What is Sciatica?
Sciatica is also known as lumbo-sacral radicular syndrome defined as a radiating pain along the course of the sciatic nerve. The pain travels from the lower back, buttocks, posterior of the thigh, leg and the foot. It can be a deep, dull pain or a shooting, sharp pain. Sciatic pain can range from mild to severe. It often resolves with treatment.
Causes of Sciatica During Pregnancy
Sciatic pain is typically caused by lumbar spine problems, such as:
A bulging or herniated disc
Spinal narrowing or stenosis,
Osteoarthritis or degenerative disc disease
These situations can put pressure on the sciatic nerve, causing symptoms. Sciatica due to a herniated disc during pregnancy isn't common. But, sciatic-like symptoms are common with low back pain in pregnancy.
Sciatic like symptoms can also be caused by
Muscle tension and unstable joints
Pelvic bone pain
Sacroiliac (SI) joint dysfunction
Pelvic Girdle Pain (pelvic bone pain)
Pelvic Girdle Pain (PGP) describes pain in the joints that make up your pelvic girdle; this includes the symphysis pubis joint (SPJ) at the front and the sacroiliac joints (SIJ) at the back. Majority of pregnancy-related low back pain is PGP and is often misdiagnosed as sciatica.
PGP discomfort is often felt over the pubic bone at the front, below your tummy, or across one side of your lower back, or both sides. At the front, below your tummy, or across one side of your lower back, or both sides. A diagnosis of PGP can be reached based on certain signs and symptoms that you may experience during the pregnancy or afterwards. Having one or more of them may indicate the need for a physiotherapy assessment followed by advice on appropriate management.
You may experience pain in all or some of the areas shaded in the diagrams above. You may also experience the following:
Pain when standing on one leg (e.g. Climbing stairs, dressing, or getting in or out of the bath)
Pain or difficulty moving your legs apart (e.g. Getting in or out of the car)
Clicking or grinding in the pelvic area you may hear or feel this
Limited or painful hip movements (e.g. turning over in bed)
Difficulty lying in some positions (e.g. On your back or side)
Pain during normal activities of daily life
Pain and difficulty during sexual intercourse
With PGP, the degree of discomfort you are feeling may vary from being intermittent and irritating, to being very upsetting.
This is a problem with one of the main stabilizing muscles in the buttocks. This is a common cause of sciatic pain during pregnancy and can present with PGP. This is due to the tightness of the muscle and change in posture in pregnancy.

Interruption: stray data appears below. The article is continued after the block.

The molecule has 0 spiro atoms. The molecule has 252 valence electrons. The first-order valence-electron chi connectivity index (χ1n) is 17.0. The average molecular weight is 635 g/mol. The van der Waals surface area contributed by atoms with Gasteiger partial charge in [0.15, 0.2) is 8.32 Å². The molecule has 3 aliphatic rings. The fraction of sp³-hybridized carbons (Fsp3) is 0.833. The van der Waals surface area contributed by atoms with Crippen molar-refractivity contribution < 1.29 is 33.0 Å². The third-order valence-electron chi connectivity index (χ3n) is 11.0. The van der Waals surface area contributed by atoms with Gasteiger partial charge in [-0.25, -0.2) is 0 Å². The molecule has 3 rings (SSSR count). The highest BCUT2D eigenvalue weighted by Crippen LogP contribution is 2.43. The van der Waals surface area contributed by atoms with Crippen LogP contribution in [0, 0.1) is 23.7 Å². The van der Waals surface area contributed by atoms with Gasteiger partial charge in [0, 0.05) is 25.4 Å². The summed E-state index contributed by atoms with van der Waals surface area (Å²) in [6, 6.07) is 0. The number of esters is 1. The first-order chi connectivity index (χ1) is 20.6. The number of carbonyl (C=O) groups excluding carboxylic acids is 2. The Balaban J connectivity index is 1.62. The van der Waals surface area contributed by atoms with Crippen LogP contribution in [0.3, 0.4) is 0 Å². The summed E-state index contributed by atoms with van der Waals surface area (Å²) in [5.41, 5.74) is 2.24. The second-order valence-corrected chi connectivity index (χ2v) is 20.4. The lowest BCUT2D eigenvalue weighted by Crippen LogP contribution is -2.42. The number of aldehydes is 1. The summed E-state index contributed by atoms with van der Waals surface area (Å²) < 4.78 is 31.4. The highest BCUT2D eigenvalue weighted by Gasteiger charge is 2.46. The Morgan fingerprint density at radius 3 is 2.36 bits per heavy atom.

Piriformis syndrome can be due to both muscle pain from the baby's weight that can also add stress to SI joint because it puts extra pressure on your pelvis and hip joints. Occasionally, the position of your baby can add pressure to your sciatic nerve.
Obesity or weight gain (including weight gained during pregnancy)
Prolonged sitting can also increase risk of developing sciatic pain
Muscle tension and stress to the pelvic joints, sacroiliac joint problem
Symptoms of Sciatic Pain During Pregnancy
Occasional or constant pain in one side of your buttocks or leg
Pain along the sciatic nerve path, from the buttocks down the back of your thigh and to the foot
Sharp, shooting, or burning pain
Numbness, pins and needles, or weakness in the affected leg or foot
Difficulty walking, standing, or sitting
Activities to Avoid
Avoid sitting for long periods
Avoid doing pain exaggerating activity
Do not lift heavy weights often and beyond your ability
Warm packs or cold packs depending on the comfort
Rest from the pain exaggerating activity
Managing weight gain during pregnancy
Sleeping on the side that is not affected
Use a pillow for comfort and support
Stretches (as per recommend by your physiotherapist)
If the symptoms persist it is recommended to consult your Obstetrician and get referred to see a physiotherapist. These sign and symptoms should not be dismissed as normal aches and pain. (Shazia Shadab, Senior Physiotherapist, Cloudnine Group of Hospitals (Jayanagar))(By Shazia Shadab)